As far as Cascadia Cup matches go, BC Place doesn’t have quite the same sense of foreboding intimidation that Providence Park carries, but the Sounders nevertheless can’t seem to stop dropping the ball when they visit their Cascadia rivals to the north.
On Friday against the Whitecaps it was yet another outing where Seattle’s anemic attack showcased an inability to put the ball anywhere near goal. It was an offense that ran out of ideas — and space — in the final third before opting to plant their flag and die on the hill labeled “Crosses”. Which is unfortunately an all too familiar feeling for Sounders fans over the last 13 months.
Narrow, thy definition is the Sounders offense
At this point in time, the Sounders derive most of their attacking influence solely from their fullbacks. With Nicolas Lodeiro in the middle and Harry Shipp playing a supplementary role, this leaves Joevin Jones and Oniel Fisher as the sole outlets for sustaining the Sounders’ attacks. Clint Dempsey drifted far off the backline and operated more as an attacking midfielder, so the Sounders were not able to create separation in the Vancouver block.
With little space in which to work, the Sounders only found success attacking down the left thanks to the aggressiveness of Joevin Jones. The left back combined well with the inside-out runs of Morris and Lodeiro to break down the Vancouver defense. But with no one in the box, the Sounders ran out of options for sustaining their attacks in the final third.
At the heart of this issue was Oniel Fisher. With Lodeiro focused on building play on the left, he was unable to support Fisher in transition play. Vancouver consistently brought pressure and numbers on Seattle’s right side. Fisher to his credit provided effective, though not lock down, defense but he was ineffective in attack as his defensive duties occupied the bulk of his attention.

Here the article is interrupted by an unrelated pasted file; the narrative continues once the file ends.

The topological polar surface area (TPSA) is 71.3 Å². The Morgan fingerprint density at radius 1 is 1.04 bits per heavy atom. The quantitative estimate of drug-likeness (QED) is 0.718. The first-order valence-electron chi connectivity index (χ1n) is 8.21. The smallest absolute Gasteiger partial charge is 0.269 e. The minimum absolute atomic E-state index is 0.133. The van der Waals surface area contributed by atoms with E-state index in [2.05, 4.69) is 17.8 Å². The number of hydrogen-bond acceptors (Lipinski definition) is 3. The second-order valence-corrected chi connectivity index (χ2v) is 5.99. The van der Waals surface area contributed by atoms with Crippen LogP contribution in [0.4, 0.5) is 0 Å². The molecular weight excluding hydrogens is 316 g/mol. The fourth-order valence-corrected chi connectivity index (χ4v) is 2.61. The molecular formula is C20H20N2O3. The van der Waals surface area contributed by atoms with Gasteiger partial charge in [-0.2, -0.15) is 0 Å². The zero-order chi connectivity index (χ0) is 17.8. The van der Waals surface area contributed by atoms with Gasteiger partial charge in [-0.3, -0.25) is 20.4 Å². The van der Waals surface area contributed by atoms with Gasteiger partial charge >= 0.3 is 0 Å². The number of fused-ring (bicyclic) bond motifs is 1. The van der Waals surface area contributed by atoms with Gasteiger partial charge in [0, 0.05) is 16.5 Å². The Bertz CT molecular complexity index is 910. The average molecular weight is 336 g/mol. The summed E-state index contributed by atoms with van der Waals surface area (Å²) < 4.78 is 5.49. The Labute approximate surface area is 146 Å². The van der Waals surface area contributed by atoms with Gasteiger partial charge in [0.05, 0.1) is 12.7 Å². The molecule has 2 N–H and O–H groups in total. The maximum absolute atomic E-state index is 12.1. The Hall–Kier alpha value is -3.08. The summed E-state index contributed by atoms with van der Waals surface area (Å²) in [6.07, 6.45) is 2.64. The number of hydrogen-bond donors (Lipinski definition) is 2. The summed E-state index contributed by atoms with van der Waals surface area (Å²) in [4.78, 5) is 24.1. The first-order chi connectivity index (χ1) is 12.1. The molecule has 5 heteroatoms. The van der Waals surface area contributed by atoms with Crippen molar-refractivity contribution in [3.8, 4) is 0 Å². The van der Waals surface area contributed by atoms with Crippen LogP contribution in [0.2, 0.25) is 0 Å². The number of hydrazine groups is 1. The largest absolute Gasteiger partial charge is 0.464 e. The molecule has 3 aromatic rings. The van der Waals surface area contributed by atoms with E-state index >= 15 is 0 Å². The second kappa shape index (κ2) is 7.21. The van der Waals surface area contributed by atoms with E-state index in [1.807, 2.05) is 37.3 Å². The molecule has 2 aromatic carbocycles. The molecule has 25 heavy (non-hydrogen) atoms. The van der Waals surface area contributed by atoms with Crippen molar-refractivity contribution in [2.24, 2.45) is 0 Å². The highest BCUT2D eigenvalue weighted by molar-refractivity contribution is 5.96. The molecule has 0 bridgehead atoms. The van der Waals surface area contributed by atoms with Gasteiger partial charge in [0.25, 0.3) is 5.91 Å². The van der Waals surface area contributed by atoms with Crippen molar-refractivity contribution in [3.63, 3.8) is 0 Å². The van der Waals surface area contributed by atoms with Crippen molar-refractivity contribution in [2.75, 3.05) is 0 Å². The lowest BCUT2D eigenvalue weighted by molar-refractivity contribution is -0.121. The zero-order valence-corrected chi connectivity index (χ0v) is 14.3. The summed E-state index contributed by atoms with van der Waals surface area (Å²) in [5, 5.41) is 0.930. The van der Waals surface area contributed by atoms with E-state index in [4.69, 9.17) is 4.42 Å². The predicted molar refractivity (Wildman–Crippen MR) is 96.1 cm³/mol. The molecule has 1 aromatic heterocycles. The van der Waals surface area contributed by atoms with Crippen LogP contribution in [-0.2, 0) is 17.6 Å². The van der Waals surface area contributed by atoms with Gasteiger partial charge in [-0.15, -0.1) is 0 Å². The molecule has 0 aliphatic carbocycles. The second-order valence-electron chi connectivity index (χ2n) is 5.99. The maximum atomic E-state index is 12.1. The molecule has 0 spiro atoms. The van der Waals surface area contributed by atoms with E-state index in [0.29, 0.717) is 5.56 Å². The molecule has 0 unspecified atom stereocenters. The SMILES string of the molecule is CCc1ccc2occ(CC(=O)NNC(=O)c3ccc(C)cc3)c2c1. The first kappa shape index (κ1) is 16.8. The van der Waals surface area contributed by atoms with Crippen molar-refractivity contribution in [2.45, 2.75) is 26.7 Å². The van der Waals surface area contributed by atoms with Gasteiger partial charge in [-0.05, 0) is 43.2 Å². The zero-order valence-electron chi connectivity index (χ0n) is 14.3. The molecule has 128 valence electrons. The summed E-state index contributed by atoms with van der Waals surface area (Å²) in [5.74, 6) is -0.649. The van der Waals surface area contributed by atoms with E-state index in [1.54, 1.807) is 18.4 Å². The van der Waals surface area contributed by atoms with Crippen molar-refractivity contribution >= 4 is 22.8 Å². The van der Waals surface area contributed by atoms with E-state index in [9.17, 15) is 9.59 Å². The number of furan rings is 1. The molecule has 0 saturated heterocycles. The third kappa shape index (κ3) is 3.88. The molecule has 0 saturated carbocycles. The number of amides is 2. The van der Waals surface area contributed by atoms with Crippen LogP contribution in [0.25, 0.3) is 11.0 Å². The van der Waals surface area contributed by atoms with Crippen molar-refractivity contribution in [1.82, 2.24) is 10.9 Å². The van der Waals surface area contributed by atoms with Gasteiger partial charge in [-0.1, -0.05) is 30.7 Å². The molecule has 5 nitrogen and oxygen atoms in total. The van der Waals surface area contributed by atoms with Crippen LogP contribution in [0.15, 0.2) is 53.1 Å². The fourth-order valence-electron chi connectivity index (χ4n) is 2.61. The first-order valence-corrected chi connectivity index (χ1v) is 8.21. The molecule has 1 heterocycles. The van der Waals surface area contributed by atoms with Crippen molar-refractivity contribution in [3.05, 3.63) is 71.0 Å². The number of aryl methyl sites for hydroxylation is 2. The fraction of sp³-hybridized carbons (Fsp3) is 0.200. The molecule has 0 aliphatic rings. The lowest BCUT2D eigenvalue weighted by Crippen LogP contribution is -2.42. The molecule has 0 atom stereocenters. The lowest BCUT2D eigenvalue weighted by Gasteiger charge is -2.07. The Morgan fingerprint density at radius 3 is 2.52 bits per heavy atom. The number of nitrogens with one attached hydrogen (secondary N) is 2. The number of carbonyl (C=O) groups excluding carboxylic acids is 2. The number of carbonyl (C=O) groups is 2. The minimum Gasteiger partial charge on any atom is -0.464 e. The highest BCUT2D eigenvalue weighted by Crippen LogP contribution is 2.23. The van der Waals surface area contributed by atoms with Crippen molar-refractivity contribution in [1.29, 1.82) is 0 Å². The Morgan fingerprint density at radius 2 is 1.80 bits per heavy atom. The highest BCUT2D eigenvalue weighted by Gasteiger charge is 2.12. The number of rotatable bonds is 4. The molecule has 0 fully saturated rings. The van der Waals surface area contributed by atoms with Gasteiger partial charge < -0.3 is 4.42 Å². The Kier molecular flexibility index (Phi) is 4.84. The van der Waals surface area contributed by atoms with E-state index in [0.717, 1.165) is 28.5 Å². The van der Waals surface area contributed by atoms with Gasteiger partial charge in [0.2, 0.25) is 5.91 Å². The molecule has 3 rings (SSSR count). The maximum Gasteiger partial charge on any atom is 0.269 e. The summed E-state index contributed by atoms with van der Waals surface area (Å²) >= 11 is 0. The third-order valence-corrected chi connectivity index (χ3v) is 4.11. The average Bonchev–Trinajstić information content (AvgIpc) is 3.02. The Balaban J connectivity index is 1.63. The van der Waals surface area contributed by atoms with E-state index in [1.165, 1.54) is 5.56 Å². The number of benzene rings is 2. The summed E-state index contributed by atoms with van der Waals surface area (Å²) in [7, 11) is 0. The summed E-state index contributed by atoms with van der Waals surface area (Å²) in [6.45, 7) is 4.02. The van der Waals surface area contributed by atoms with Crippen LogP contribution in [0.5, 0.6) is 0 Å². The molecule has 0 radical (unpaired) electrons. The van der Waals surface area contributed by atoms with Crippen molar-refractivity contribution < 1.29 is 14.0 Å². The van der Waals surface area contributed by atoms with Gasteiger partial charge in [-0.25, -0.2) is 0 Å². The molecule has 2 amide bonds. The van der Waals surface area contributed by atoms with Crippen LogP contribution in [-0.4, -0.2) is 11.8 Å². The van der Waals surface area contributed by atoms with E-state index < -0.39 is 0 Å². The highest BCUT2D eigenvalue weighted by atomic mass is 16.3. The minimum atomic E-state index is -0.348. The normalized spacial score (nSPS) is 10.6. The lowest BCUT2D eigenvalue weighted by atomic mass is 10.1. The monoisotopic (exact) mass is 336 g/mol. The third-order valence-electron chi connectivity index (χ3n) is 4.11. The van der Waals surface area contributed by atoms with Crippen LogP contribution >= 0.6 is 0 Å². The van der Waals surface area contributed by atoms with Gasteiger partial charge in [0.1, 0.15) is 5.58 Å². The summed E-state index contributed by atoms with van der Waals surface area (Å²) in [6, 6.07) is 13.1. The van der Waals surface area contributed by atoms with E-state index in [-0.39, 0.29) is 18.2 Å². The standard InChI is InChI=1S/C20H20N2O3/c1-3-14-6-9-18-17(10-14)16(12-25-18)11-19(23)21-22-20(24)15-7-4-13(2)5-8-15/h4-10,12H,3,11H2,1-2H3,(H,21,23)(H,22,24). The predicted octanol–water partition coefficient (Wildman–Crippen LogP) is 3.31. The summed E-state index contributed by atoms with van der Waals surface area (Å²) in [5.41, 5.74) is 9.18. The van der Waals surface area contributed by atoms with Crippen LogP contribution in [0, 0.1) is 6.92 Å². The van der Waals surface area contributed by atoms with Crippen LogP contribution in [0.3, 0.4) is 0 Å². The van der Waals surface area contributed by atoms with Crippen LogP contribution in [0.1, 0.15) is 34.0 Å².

Gustav Svensson comes with some big pros but he’s not a centerback
The biggest change the Sounders have made this season in offense — besides apparently not having one — has been their emphasis on building play out of the back. The Sounders almost always rely on doninating possession. They play Harry Shipp and Lodeiro narrow and rely on the fullbacks to provide all their width. To rely on your fullbacks so extensively on both sides of the field you have to provide the time for them to get forward. No player has epitomized this change more so than Gustav Svensson, who has been an enlightening addition to this team.
Svensson’s range of passing and defensive acumen are powerful tools for the Sounders, and he essentially brings the fully polished skillset of Brad Evans to the role. The Sounders centerbacks as a duo did a fantastic job of shutting down the Whitecaps from open play. But at the end of the day, Svensson is still a midfielder and he’s going to defend like a midfielder at times.
In this goal, Svensson is tracking Montero but when the floating cross comes in he chooses to attack the header, aiming to hit the ball into space to start the counterattack. He whiffed completely and Fredy Montero easily headed it home to give the Whitecaps their first goal.
As the last line of defense, Svensson has to be more conservative on plays like this, opting just for a simple clearance. It was one of a few times where the Swede chose the more aggressive play, and while it’s nice to see an aggressive centerback committed to jump starting attacks, Svensson has to remember that the stakes are high in his position.
Can Jordan Morris and Clint Dempsey work well together?
When the Sounders brought on Will Bruin midway through the second half, the Sounders sparked, especially Clint Dempsey, who found more time and space to get on the ball. His beautiful curling strike off the post was evidence of finding that seam of separation between the Vancouver lines.
Prior to Bruin’s introduction, Dempsey was largely absent whenever the Sounders got within 30 yards of goal. That was down to the Vancouver defense closing ranks quickly, their low block eliminating space and forcing Dempsey away from goal. With Morris’ speed, he was more effective attacking into space on the left in conjunction with Nicolas Lodeiro and Joevin Jones as the Sounders pushed down the left. This left Dempsey alone on an island in the middle against four defenders. As he drifted deeper to find the ball and draw holding midfielders with him, he ran into positional conflicts with Lodeiro and Shipp.
Whether Dempsey and Morris can work together as an effective strike partnership is a very serious concern, and right now the Sounders are short on answers and long on questions.
Stat of the Day
2 - The number of times Fredy Montero broke my heart on Friday